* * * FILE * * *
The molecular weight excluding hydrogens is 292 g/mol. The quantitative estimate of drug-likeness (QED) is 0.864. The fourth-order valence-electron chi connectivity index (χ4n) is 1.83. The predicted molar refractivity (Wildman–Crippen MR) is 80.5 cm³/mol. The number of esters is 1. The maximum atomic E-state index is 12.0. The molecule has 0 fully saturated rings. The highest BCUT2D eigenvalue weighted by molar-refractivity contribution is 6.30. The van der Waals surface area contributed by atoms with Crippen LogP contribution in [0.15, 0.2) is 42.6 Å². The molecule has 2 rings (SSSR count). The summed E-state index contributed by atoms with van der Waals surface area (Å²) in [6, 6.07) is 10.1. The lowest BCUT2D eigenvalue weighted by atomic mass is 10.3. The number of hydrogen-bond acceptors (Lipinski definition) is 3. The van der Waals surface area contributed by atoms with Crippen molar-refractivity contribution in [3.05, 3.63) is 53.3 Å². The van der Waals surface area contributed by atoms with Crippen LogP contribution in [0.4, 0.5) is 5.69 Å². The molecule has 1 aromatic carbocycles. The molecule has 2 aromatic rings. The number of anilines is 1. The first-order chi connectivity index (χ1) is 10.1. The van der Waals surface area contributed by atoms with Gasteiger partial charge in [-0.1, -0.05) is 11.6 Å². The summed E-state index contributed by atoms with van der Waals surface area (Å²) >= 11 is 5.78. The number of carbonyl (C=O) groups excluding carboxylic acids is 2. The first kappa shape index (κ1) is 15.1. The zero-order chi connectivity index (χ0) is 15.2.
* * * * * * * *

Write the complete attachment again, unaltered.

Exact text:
The molecular weight excluding hydrogens is 292 g/mol. The quantitative estimate of drug-likeness (QED) is 0.864. The fourth-order valence-electron chi connectivity index (χ4n) is 1.83. The predicted molar refractivity (Wildman–Crippen MR) is 80.5 cm³/mol. The number of esters is 1. The maximum atomic E-state index is 12.0. The molecule has 0 fully saturated rings. The highest BCUT2D eigenvalue weighted by molar-refractivity contribution is 6.30. The van der Waals surface area contributed by atoms with Crippen LogP contribution in [0.15, 0.2) is 42.6 Å². The molecule has 2 rings (SSSR count). The summed E-state index contributed by atoms with van der Waals surface area (Å²) in [6, 6.07) is 10.1. The lowest BCUT2D eigenvalue weighted by atomic mass is 10.3. The number of hydrogen-bond acceptors (Lipinski definition) is 3. The van der Waals surface area contributed by atoms with Crippen molar-refractivity contribution in [3.05, 3.63) is 53.3 Å². The van der Waals surface area contributed by atoms with Crippen LogP contribution in [0.4, 0.5) is 5.69 Å². The molecule has 1 aromatic carbocycles. The molecule has 2 aromatic rings. The number of anilines is 1. The first-order chi connectivity index (χ1) is 10.1. The van der Waals surface area contributed by atoms with Gasteiger partial charge in [-0.1, -0.05) is 11.6 Å². The summed E-state index contributed by atoms with van der Waals surface area (Å²) >= 11 is 5.78. The number of carbonyl (C=O) groups excluding carboxylic acids is 2. The first kappa shape index (κ1) is 15.1. The zero-order chi connectivity index (χ0) is 15.2.